Bay Area registered sex offender convicted of traveling to Cambodia to have sex with young girls
LOS ANGELES – A Bay Area man was convicted Monday afternoon of travelling to Cambodia to engage in illicit sexual conduct with young girls, charges stemming from a probe by U.S. Immigration and Customs Enforcement’s (ICE) Homeland Security Investigations (HSI).
Ronald Gerard Boyajian, 55, who resided in Menlo Park and previously spent time on the Palos Verdes peninsula, was found guilty following a six-week trial of three child exploitation crimes. The federal court jury convicted Boyajian of traveling with intent to engage in illicit sexual conduct; engaging in illicit sexual conduct with a minor in foreign places; and committing these offenses while being required to register as a sex offender.
Boyajian’s sentencing is set for June 13, at which time he will face a statutory maximum sentence of 30 years in federal prison for each of the two travel offenses and a mandatory consecutive 10-year term for committing these offenses while being required by California law to register as a sex offender. Because two of his convictions carry potential sentence-doubling provisions, Boyajian’s total sentencing exposure is 130 years in federal custody.
Boyajian was arrested by the Cambodian National Police (CNP) in February 2009 while he was on his 35th trip to Asia over a nine-year period. Boyajian began traveling to Cambodia shortly after completing his parole following convictions for illegal sex with a minor and oral sex with a minor in 1994.
“The evidence presented at trial showed that Boyajian thought that he could molest and intimidate his young victims with impunity because he was in a foreign country, but he could not have been more mistaken,” said U.S. Attorney Eileen M. Decker. “Protecting children from sexual exploitation is one of our top priorities, and we will pursue pedophiles across the globe if necessary. I also salute the courage of his victims who were willing to come to the United States to be witnesses at the trial and testify against him.”
Federal prosecutors presented evidence the defendant sexually assaulted girls who were between 8 and 11 when Boyajian attacked them. One victim, who was approximately 8 when she was molested, testified at the trial that “he was abusive…cruel - he treated me like I wasn’t even human.”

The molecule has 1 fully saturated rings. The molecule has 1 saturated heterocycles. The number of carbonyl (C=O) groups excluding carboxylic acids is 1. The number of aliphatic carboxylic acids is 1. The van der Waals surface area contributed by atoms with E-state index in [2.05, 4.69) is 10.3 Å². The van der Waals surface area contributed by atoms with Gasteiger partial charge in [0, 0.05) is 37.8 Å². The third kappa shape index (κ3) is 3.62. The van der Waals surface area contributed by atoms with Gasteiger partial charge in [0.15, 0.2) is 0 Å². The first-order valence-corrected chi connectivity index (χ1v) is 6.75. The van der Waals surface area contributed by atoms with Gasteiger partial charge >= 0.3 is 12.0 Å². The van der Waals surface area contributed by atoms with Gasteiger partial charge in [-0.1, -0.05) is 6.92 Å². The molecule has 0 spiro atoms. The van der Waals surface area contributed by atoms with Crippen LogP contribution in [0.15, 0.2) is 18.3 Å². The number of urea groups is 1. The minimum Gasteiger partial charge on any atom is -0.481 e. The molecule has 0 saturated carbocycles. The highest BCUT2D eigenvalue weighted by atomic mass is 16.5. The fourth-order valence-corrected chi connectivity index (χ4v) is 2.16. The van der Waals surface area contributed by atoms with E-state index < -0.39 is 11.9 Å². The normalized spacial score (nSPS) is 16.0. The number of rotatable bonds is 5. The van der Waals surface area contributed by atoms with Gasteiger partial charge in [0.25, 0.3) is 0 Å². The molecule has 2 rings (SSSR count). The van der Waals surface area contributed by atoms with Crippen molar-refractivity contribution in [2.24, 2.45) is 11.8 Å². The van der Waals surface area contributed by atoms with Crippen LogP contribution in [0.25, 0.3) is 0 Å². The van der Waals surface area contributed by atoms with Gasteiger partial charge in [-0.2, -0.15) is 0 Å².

Boyajian paid pimps and sometimes relatives from impoverished families to have access to his victims, which he preferred to weigh less than 70 pounds. While the attacks took place in the village of Svay Pak – which is known as Kilo 11 because it is located 11 kilometers outside of Phnom Penh – the victims were Vietnamese immigrants who lived in the poor community. A CNP anti-human trafficking officer testified at trial that Svay Pak was well known as a place where foreigners went to have sexual contact with females, often young girls. Boyajian went to Svay Pak to have “unlimited access to young girls for sex,” prosecutors said in court.
The guilty verdict in the Boyajian case follows convictions and lengthy sentences imposed on other sex tourists who were prosecuted in Los Angeles, including Michael Joseph Pepe, who was sentenced to 210 years in federal prison after being convicted of abusing seven victims in Cambodia, and Stanley Dan Reczko, who received a mandatory life-without-parole sentence for producing child pornography with a minor victim in the Philippines.
The case against Boyajian is the result of an investigation by HSI special agents in Los Angeles and HSI’s Attaché Offices in Bangkok, Phnom Penh and Ho Chi Minh, with the assistance of the United States Embassy in Phnom Penh.
This investigation was conducted under HSI’s Operation Predator, an international initiative to protect children from sexual predators. Since the launch of Operation Predator in 2003, HSI has arrested more than 12,000 individuals for crimes against children, including the production and distribution of online child pornography, traveling overseas for sex with minors, and sex trafficking of children. In fiscal year 2014, more than 2,300 individuals were arrested by HSI special agents under this initiative and more than 1,000 victims identified or rescued.
HSI encourages the public to report suspected child predators and any suspicious activity through its toll-free Tip Line at 1-866-DHS-2-ICE or by completing its online tip form. Both are staffed around the clock by investigators. From outside the U.S. and Canada, callers should dial 802-872-6199. Hearing impaired users can call TTY 802-872-6196. Suspected child sexual exploitation or missing children may be reported to the National Center for Missing & Exploited Children, an Operation Predator partner, via its toll-free 24-hour hotline, 1-800-THE-LOST.
For additional information about wanted suspected child predators, download HSI’s Operation Predator smartphone app or visit the online suspect alerts page. HSI is a founding member and current chair of the Virtual Global Taskforce, an international alliance of law enforcement agencies and private industry sector partners working together to prevent and deter online child sexual abuse.